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Donald Trump ‘Fine’ With Prosecuting U.S. Citizens at Guantánamo

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posted on Aug, 14 2016 @ 04:08 PM
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a reply to: M5xaz

American citizens under no circumstances should be taken to Guantanamo to be denied of due process.

Do you disagree with that?




posted on Aug, 14 2016 @ 04:38 PM
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a reply to: Grimpachi

You give up your rights as a US citizen when you become a bonafide terrorist. All nations abide by that that are Geneva signatories. You do have a right for a MILITARY TRIBUNAL though(you have to be overseas and out of your country though). But IF you are caught in America yes you can be tried In the US.



posted on Aug, 14 2016 @ 04:46 PM
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originally posted by: Grimpachi
a reply to: M5xaz

American citizens under no circumstances should be taken to Guantanamo to be denied of due process.

Do you disagree with that?


To begin with, American soldiers AT ALL TIMES are subject to military rules and law, including being charged at Guantanamo or on any other US base.

If American soldiers are subject to it, so should anyone committing sedition and treason.

Save your "tears" for the victims, the DEAD, killed by those already released from Guantanamo by Obama.



posted on Aug, 14 2016 @ 04:48 PM
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a reply to: yuppa

US citizens have the right to a fair trial (due process) if they are in the US or abroad and caught by the US. If they are abroad and caught by foreign forces and charged for terrorism they would be subject to those foreign policies.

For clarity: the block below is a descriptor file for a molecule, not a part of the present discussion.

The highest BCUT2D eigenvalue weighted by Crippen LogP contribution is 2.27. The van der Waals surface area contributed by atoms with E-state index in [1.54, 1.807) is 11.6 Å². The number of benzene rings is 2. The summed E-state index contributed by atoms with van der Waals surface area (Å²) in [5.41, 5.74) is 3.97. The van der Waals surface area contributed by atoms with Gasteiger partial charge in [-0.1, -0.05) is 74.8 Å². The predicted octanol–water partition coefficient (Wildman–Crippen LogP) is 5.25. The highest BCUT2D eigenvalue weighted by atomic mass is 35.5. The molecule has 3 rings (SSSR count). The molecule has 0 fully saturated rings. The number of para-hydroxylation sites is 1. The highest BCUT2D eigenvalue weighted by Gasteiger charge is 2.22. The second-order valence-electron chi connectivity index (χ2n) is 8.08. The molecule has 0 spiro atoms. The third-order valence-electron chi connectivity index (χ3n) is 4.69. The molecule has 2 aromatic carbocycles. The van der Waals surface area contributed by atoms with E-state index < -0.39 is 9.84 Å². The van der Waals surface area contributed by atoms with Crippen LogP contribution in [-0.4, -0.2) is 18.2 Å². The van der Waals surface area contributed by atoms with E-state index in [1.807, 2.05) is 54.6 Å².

US citizens charged with terrorism outside of the US isn't really the issue in this thread though. It is more about the denial of due process to US citizens accused of terrorist activities.



posted on Aug, 14 2016 @ 04:52 PM
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a reply to: M5xaz

Wrong.. US soldiers are subject to the Uniform Code of Military Justice AKA UCMJ.

US citizens have constitutional rights and those pressing to deny US citizens of their rights may one day find themselves denied of those rights in the future due to eroding of others rights.



posted on Aug, 14 2016 @ 05:17 PM
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originally posted by: Grimpachi
a reply to: M5xaz

Wrong.. US soldiers are subject to the Uniform Code of Military Justice AKA UCMJ.

US citizens have constitutional rights and those pressing to deny US citizens of their rights may one day find themselves denied of those rights in the future due to eroding of others rights.


Did you even read what I wrote ? Reading comprehension ? I specifically referred to the military judicial system, separate from the civilian one .

Do you support the Nuremberg trials, yes or no ?
( my guess is no)



posted on Aug, 14 2016 @ 05:20 PM
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originally posted by: Grimpachi
a reply to: yuppa

US citizens have the right to a fair trial (due process) if they are in the US or abroad and caught by the US. If they are abroad and caught by foreign forces and charged for terrorism they would be subject to those foreign policies.


US citizens charged with terrorism outside of the US isn't really the issue in this thread though. It is more about the denial of due process to US citizens accused of terrorist activities.



Military Tribunals
On November 13, 2001, President George W. Bush issued a new military order in the war against terrorism. The order called for the secretary of defense to detain non-citizens accused of international terrorism. The order specifically applies to members of the terrorist organization Al Qaeda. But it also includes all those who have engaged in, aided, or conspired to commit international terrorist acts against the United States or its citizens. Those who knowingly harbor such individuals are also subject to the order. Under the order, the secretary is charged with establishing military tribunals (also called military commissions) to conduct trials of non-citizens accused of terrorism either in the United States or in other parts of the world.

A military tribunal, or commission, is different from a regular civilian criminal court. In a tribunal, military officers act as both judge and jury. After a hearing, guilt is determined by a vote of the commissioners. Unlike a criminal jury, the decision does not have to be unanimous.